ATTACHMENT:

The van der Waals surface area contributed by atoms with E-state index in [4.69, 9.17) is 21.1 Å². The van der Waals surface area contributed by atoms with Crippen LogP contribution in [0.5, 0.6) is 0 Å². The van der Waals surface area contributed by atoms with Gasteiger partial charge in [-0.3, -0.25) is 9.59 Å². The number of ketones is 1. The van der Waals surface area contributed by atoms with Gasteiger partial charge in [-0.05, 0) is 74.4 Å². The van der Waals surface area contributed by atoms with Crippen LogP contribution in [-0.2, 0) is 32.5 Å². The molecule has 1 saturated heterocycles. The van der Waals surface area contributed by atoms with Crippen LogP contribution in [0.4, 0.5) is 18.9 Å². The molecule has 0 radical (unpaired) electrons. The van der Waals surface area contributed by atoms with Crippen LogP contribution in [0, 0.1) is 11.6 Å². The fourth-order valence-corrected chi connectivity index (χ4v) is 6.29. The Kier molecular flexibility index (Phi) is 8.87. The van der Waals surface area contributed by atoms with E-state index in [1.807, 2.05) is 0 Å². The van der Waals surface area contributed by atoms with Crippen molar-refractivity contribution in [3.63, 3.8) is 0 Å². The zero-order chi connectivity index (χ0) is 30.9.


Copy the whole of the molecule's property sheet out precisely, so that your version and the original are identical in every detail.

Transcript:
The van der Waals surface area contributed by atoms with E-state index in [4.69, 9.17) is 21.1 Å². The van der Waals surface area contributed by atoms with Crippen LogP contribution in [0.5, 0.6) is 0 Å². The van der Waals surface area contributed by atoms with Gasteiger partial charge in [-0.3, -0.25) is 9.59 Å². The number of ketones is 1. The van der Waals surface area contributed by atoms with Gasteiger partial charge in [-0.05, 0) is 74.4 Å². The van der Waals surface area contributed by atoms with Crippen LogP contribution in [-0.2, 0) is 32.5 Å². The molecule has 1 saturated heterocycles. The van der Waals surface area contributed by atoms with Crippen LogP contribution in [0.4, 0.5) is 18.9 Å². The molecule has 0 radical (unpaired) electrons. The van der Waals surface area contributed by atoms with Crippen LogP contribution in [0, 0.1) is 11.6 Å². The fourth-order valence-corrected chi connectivity index (χ4v) is 6.29. The Kier molecular flexibility index (Phi) is 8.87. The van der Waals surface area contributed by atoms with E-state index in [1.807, 2.05) is 0 Å². The van der Waals surface area contributed by atoms with Crippen molar-refractivity contribution in [3.63, 3.8) is 0 Å². The zero-order chi connectivity index (χ0) is 30.9.